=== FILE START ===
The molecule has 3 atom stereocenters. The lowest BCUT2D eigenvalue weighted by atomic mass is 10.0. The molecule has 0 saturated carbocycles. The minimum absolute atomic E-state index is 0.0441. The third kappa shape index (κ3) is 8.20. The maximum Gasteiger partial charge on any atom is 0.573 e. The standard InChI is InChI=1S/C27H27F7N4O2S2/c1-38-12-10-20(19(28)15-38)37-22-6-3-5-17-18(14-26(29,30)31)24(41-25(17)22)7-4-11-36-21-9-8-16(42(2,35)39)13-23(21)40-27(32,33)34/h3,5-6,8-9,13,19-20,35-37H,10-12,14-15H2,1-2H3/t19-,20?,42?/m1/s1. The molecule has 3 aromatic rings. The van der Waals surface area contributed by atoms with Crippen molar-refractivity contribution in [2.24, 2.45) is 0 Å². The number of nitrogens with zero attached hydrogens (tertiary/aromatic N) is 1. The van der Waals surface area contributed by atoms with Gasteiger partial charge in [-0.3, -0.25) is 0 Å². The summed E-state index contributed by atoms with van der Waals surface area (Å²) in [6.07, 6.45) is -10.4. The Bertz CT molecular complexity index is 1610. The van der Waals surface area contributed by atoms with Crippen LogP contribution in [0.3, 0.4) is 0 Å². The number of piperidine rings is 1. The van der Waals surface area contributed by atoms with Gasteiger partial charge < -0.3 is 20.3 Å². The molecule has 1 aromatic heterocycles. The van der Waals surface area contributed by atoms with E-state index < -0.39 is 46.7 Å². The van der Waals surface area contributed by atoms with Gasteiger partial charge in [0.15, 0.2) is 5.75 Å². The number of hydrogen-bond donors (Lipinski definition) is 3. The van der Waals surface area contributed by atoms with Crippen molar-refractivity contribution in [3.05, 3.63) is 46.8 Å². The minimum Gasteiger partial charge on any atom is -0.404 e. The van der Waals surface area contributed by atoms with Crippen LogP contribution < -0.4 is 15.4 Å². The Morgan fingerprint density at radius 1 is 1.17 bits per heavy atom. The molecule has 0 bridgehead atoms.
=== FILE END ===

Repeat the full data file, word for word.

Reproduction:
The molecule has 3 atom stereocenters. The lowest BCUT2D eigenvalue weighted by atomic mass is 10.0. The molecule has 0 saturated carbocycles. The minimum absolute atomic E-state index is 0.0441. The third kappa shape index (κ3) is 8.20. The maximum Gasteiger partial charge on any atom is 0.573 e. The standard InChI is InChI=1S/C27H27F7N4O2S2/c1-38-12-10-20(19(28)15-38)37-22-6-3-5-17-18(14-26(29,30)31)24(41-25(17)22)7-4-11-36-21-9-8-16(42(2,35)39)13-23(21)40-27(32,33)34/h3,5-6,8-9,13,19-20,35-37H,10-12,14-15H2,1-2H3/t19-,20?,42?/m1/s1. The molecule has 3 aromatic rings. The van der Waals surface area contributed by atoms with Crippen molar-refractivity contribution in [2.24, 2.45) is 0 Å². The number of nitrogens with zero attached hydrogens (tertiary/aromatic N) is 1. The van der Waals surface area contributed by atoms with Gasteiger partial charge in [-0.3, -0.25) is 0 Å². The summed E-state index contributed by atoms with van der Waals surface area (Å²) in [6.07, 6.45) is -10.4. The Bertz CT molecular complexity index is 1610. The van der Waals surface area contributed by atoms with Crippen LogP contribution in [0.3, 0.4) is 0 Å². The number of piperidine rings is 1. The van der Waals surface area contributed by atoms with Gasteiger partial charge < -0.3 is 20.3 Å². The molecule has 1 aromatic heterocycles. The van der Waals surface area contributed by atoms with E-state index < -0.39 is 46.7 Å². The van der Waals surface area contributed by atoms with Gasteiger partial charge in [0.15, 0.2) is 5.75 Å². The number of hydrogen-bond donors (Lipinski definition) is 3. The van der Waals surface area contributed by atoms with Crippen molar-refractivity contribution in [3.05, 3.63) is 46.8 Å². The minimum Gasteiger partial charge on any atom is -0.404 e. The van der Waals surface area contributed by atoms with Crippen LogP contribution < -0.4 is 15.4 Å². The Morgan fingerprint density at radius 1 is 1.17 bits per heavy atom. The molecule has 0 bridgehead atoms.